One way to partition the space of all possible $k$-mers is by minimal $l$-mer, where $l < k$. For example, the minimal 2-mer in the string ABC is AB and the minimal 4-mer in the string abracadabra is abra. In this context, the minimal $l$-mer is called a minimizer, and we'll call such a partitioning scheme a $k, l$-minimizing scheme.

In [1]:
def string_to_kmers(s, length):
    return [s[i:i+length] for i in xrange(len(s)-length+1)]

def minimizer(k, l):
    """ Given k-mer, return its minimal l-mer """
    assert l <= k
    return min(string_to_kmers(k, l))
In [2]:
minimizer('ABC', 2)
In [3]:
minimizer('abracadabra', 4)

But if our goal is to partition the space of $k$-mers, couldn't we use a hash function instead? Say $k$ is 10 and $l$ is 4. A 10,4-minimizing scheme is a way for dividing the space of $4^{10}$ 10-mers (a million or so) into $4^4 = 256$ partitions. We can accomplish this with a hash function that maps $k$-mers to integers in $[0, 255]$. Why would we prefer minimizers over hash functions?

The answer is that two strings that share long substrings tend to have the same minimizer, but not the same hash value. For example, the strings abracadabr and bracadabra have the substring bracadabr in common, and they have the same minimal 4-mer:

In [4]:
minimizer('abracadabr', 4), minimizer('bracadabra', 4)
('abra', 'abra')

But their hash values (modulo 256) are not the same:

In [5]:
# you might need to 'pip install mmh3' first
import mmh3
mmh3.hash('abracadabr') % 256, mmh3.hash('bracadabra') % 256
(26, 224)

Partition size distribution

A feature of hash functions is that they divide the 10-mers quite uniformly (evenly) among the 256 buckets. 10,4-minimzers divide them much less uniformly. This becomes clear when you consider that, given a random 10-mer, the 4-mer TTTT is very unlikely to be its minimizer, whereas the 4-mer AAAA is much more likely.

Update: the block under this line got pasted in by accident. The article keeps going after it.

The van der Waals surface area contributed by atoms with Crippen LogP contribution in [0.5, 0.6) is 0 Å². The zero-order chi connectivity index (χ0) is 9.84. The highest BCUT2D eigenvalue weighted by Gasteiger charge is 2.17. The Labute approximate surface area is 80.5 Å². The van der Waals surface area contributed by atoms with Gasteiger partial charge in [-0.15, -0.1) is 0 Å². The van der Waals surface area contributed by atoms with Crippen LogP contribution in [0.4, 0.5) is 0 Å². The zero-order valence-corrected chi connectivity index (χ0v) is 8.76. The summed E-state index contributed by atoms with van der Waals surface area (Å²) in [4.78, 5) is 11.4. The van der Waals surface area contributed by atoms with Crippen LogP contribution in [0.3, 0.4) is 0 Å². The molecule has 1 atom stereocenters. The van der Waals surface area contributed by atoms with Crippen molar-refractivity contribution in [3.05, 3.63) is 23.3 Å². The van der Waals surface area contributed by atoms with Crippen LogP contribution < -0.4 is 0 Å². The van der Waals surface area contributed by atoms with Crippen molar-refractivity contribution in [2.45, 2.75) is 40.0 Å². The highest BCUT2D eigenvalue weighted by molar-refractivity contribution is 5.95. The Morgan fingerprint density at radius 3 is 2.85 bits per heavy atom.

We can also show this empirically by partitioning a collection of random 10-mers:

In [6]:
import random

def random_kmer(k):
    return ''.join([random.choice('ACGT') for _ in xrange(k)])
In [7]:
%matplotlib inline
import matplotlib.pyplot as plt 

def plot_counts(counter, title=None):
    idx = range(256)
    cnts = map(lambda x: counter.get(x, 0), idx), cnts, ec='none')
    plt.xlim(0, 256)
    plt.ylim(0, 35)
    if title is not None:
In [8]:
from collections import Counter
# hash 1000 random 10-mers
cnt = Counter([mmh3.hash(s) % 256 for s in [random_kmer(10) for _ in xrange(1000)]])
plot_counts(cnt, 'Frequency of partitions using hash mod 256')
In [9]:
def lmer_to_int(mer):
    """ Maps AAAA to 0, AAAC to 1, etc.  Works for any length argument. """
    cum = 0
    charmap = {'A':0, 'C':1, 'G':2, 'T':3}
    for c in mer:
        cum *= 4
        cum += charmap[c]
    return cum
In [10]:
# get minimal 4-mers from 1000 random 10-mers
cnt = Counter([lmer_to_int(minimizer(s, 4)) for s in [random_kmer(10) for _ in xrange(1000)]])
plot_counts(cnt, 'Frequency of partitions using minimal 4-mer; AAAA at left, TTTT at right')

TODO: Salting minimizers

TODO: Making minimizer partitionings more uniform